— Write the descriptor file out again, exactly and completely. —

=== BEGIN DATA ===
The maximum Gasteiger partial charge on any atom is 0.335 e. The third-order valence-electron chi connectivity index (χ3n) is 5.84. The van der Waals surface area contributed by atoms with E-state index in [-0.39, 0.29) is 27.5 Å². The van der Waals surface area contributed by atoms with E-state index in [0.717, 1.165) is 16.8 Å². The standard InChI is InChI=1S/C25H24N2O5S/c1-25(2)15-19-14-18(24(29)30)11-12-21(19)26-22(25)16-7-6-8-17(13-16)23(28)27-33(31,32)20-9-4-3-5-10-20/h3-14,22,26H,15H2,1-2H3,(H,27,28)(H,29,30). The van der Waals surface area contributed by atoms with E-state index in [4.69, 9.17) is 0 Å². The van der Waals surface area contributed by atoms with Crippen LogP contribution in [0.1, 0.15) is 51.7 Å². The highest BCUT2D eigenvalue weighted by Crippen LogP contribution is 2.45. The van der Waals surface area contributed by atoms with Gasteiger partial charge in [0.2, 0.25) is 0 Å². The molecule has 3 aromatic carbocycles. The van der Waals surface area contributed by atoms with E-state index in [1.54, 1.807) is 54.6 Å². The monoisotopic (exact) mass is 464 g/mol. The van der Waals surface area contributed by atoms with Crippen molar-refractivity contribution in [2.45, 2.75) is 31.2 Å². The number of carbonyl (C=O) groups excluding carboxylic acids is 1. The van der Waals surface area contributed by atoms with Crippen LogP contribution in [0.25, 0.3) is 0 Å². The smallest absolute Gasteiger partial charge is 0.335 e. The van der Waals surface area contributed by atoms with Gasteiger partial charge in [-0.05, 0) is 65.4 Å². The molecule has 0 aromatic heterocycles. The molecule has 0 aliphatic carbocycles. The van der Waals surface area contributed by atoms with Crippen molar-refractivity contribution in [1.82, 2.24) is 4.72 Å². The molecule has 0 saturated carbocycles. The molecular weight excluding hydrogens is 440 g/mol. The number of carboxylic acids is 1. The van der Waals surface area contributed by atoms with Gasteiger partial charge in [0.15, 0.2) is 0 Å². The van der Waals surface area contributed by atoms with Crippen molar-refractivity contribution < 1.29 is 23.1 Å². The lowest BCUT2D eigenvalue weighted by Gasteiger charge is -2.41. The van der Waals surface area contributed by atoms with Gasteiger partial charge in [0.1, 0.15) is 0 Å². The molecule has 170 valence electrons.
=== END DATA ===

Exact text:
The maximum Gasteiger partial charge on any atom is 0.335 e. The third-order valence-electron chi connectivity index (χ3n) is 5.84. The van der Waals surface area contributed by atoms with E-state index in [-0.39, 0.29) is 27.5 Å². The van der Waals surface area contributed by atoms with E-state index in [0.717, 1.165) is 16.8 Å². The standard InChI is InChI=1S/C25H24N2O5S/c1-25(2)15-19-14-18(24(29)30)11-12-21(19)26-22(25)16-7-6-8-17(13-16)23(28)27-33(31,32)20-9-4-3-5-10-20/h3-14,22,26H,15H2,1-2H3,(H,27,28)(H,29,30). The van der Waals surface area contributed by atoms with E-state index in [4.69, 9.17) is 0 Å². The van der Waals surface area contributed by atoms with Crippen LogP contribution in [0.1, 0.15) is 51.7 Å². The highest BCUT2D eigenvalue weighted by Crippen LogP contribution is 2.45. The van der Waals surface area contributed by atoms with Gasteiger partial charge in [0.2, 0.25) is 0 Å². The molecule has 3 aromatic carbocycles. The van der Waals surface area contributed by atoms with E-state index in [1.54, 1.807) is 54.6 Å². The monoisotopic (exact) mass is 464 g/mol. The van der Waals surface area contributed by atoms with Crippen molar-refractivity contribution in [2.45, 2.75) is 31.2 Å². The number of carbonyl (C=O) groups excluding carboxylic acids is 1. The van der Waals surface area contributed by atoms with Crippen LogP contribution in [0.25, 0.3) is 0 Å². The smallest absolute Gasteiger partial charge is 0.335 e. The van der Waals surface area contributed by atoms with Gasteiger partial charge in [-0.05, 0) is 65.4 Å². The molecule has 0 aromatic heterocycles. The molecule has 0 aliphatic carbocycles. The van der Waals surface area contributed by atoms with Crippen molar-refractivity contribution in [1.82, 2.24) is 4.72 Å². The molecule has 0 saturated carbocycles. The molecular weight excluding hydrogens is 440 g/mol. The number of carboxylic acids is 1. The van der Waals surface area contributed by atoms with Gasteiger partial charge in [0.15, 0.2) is 0 Å². The van der Waals surface area contributed by atoms with Crippen molar-refractivity contribution < 1.29 is 23.1 Å². The lowest BCUT2D eigenvalue weighted by Gasteiger charge is -2.41. The van der Waals surface area contributed by atoms with Gasteiger partial charge in [0.1, 0.15) is 0 Å². The molecule has 170 valence electrons.